The Roots Of Financial Freedom

Three in-school branches at area high schools help student staffers develop real-world skills and foster financial knowledge.

 
 

CU QUICK FACTS

Jeanne D'Arc Credit Union
Data as of 03.31.18

HQ: Lowell, MA
ASSETS: $1.4B
MEMBERS: 85,269
BRANCHES: 11
12-MO SHARE GROWTH: 3.9%
12-MO LOAN GROWTH: 13.5%
ROA: 0.96%

Jeanne D’Arc Credit Union ($1.4B, Lowell, MA) opened its first in-school branch at Dracut High School in 1997. At that time, the purpose of the branch wasn’t to provide financial literacy training to area high school students. It was a training ground for tellers.

In the two decades since, Jeanne D’Arc has opened in-school branches in two other high schools and implemented a full-scale financial education curriculum and skills training for the student staffers.

“It’s evolved over time,” says Anne Marie Sousa, the credit union’s vice president of marketing and financial education. “We like our model right now.”

In this Q&A, Sousa discusses the operation behind in-school branches, including how to earn school administration buy-in, recruit applicants, and develop future credit union employees.

Talk a bit about Jeanne D'Arc's in-school branches.

Anne Marie Sousa: We have full-service branches in three high schools. We teach a full financial education course to the student staffers. Student staff also receive complete training in cash handling, teller duties, and member service. We also teach about non-financial topics, such as insurance. This is a topic that students don’t quite understand but need to know about.

Students elect to take this course through the school. They’re in the branch every day and take a pre- and post-assessment to measure what they’ve learned.

Jeanne D’Arc originally used in-school branches as a training ground for tellers. Here, financial education manager Heather Pintal helps student branch employees.

What else do they learn?

AMS: We cover employability skills as part of the curriculum. We have someone from our HR department spend a day at the high school and conduct mock interviews with every student who takes our class. We provide each student with feedback on how they can improve — the things they can work on before they interview for a job — and compliment them on their strengths.

How many credit union employees and high school students work at each branch?

AMS: Two of the branches have two credit union employees, the third has one. All three have a financial education manager — the equivalent of a branch manager — and the two larger schools with greater volumes have a second full-time employee.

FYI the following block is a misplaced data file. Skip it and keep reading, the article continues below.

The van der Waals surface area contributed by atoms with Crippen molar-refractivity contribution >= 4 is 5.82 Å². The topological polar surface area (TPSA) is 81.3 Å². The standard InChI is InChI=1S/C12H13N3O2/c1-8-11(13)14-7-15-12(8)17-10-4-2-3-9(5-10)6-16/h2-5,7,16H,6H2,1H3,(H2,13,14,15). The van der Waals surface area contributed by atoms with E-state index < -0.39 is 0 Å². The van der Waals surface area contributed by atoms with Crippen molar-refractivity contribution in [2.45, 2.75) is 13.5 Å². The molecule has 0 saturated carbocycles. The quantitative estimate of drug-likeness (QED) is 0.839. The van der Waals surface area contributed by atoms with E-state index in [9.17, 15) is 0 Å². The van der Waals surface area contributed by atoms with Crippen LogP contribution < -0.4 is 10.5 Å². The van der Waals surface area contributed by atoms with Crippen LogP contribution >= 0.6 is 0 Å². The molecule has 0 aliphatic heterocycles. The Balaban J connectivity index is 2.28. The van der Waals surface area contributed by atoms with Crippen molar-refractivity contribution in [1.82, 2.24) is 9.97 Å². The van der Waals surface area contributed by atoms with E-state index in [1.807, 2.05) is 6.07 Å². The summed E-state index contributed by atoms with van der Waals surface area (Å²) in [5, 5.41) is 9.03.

In addition, we take two students per class period. In two of our schools, that means we have 14 kids per semester. The other school has a four-class-per-day block schedule, so we have eight per semester.

BEST PRACTICE: Make Time To Teach

Jeanne D’Arc is always on the lookout for teachable moments. Full-time staffers of the in-school branches take advantage of the downtime between transactions by offering lessons to student workers on things ranging from cash handling to customer service.

How do you choose which students to accept into the program?

AMS: It’s a bit different at each school. Our newest school wanted an application process to identify students who have an aptitude and a desire to learn more about the financial industry. The student has to apply and interview.

At another school, applicants must pass a previous course in finance, like accounting or entrepreneurship, with a B or higher to be considered for a class.

At the third school, it’s an elective that guidance counselors can recommend to students who seem like a good fit.

How do you earn buy-in from the high schools?

AMS: There’s been a shift over the years. Getting buy-in for financial education overall was a lot harder 10 years ago. I always say we’ve been teaching financial education since before it was the cool thing to do. Now, everybody wants to do it.

One of the high schools approached us. It knew we had other high school branches and knew of our reputation for financial education. It’s now an unbelievable partner that is supportive and excited to provide this opportunity for students.

Do the student staffers become part-time employees of the credit union?

AMS: It depends on our need, but we have maybe 10 or 15 people in officer positions here today who started off as high school tellers. Overall, we’ve probably hired 60 or 70 student tellers over the years. Some have come and gone, but many have stayed and made us their career.

BEST PRACTICE: Look To The Future

In-school branches provide a training ground for high school students and allow Jeanne D’Arc to build relationships by encouraging future credit union employees and creating life-long members.

How does your program add to the students' educational experience?

AMS: There was a time, six or seven years ago, when the high schools shifted their focus to preparing kids for college and scaled back on their business curriculum. But not every kid is going to go to college, whether for financial reasons, lack of direction, or many other reasons. This is one way our branch helps. It gives kids the opportunity to learn skills they can put on their resume and get a job, whether it’s with us or somewhere else. If they’re going to college, they can get a part-time job.

When we first started, the schools saw us as a value to the students who weren’t going to college. I think schools are starting to realize it’s not all college prep or all job training. They have to offer both. That’s the reality of life.

Anatomy Of Jeanne D’Arc Credit Union

This article appeared as part of Callahan’s Anatomy Of A Credit Union series. Read more in the Jeanne D’Arc series today.

Read More
 

 

 

July 1, 2018


Comments

 
 
 

No comments have been posted yet. Be the first one.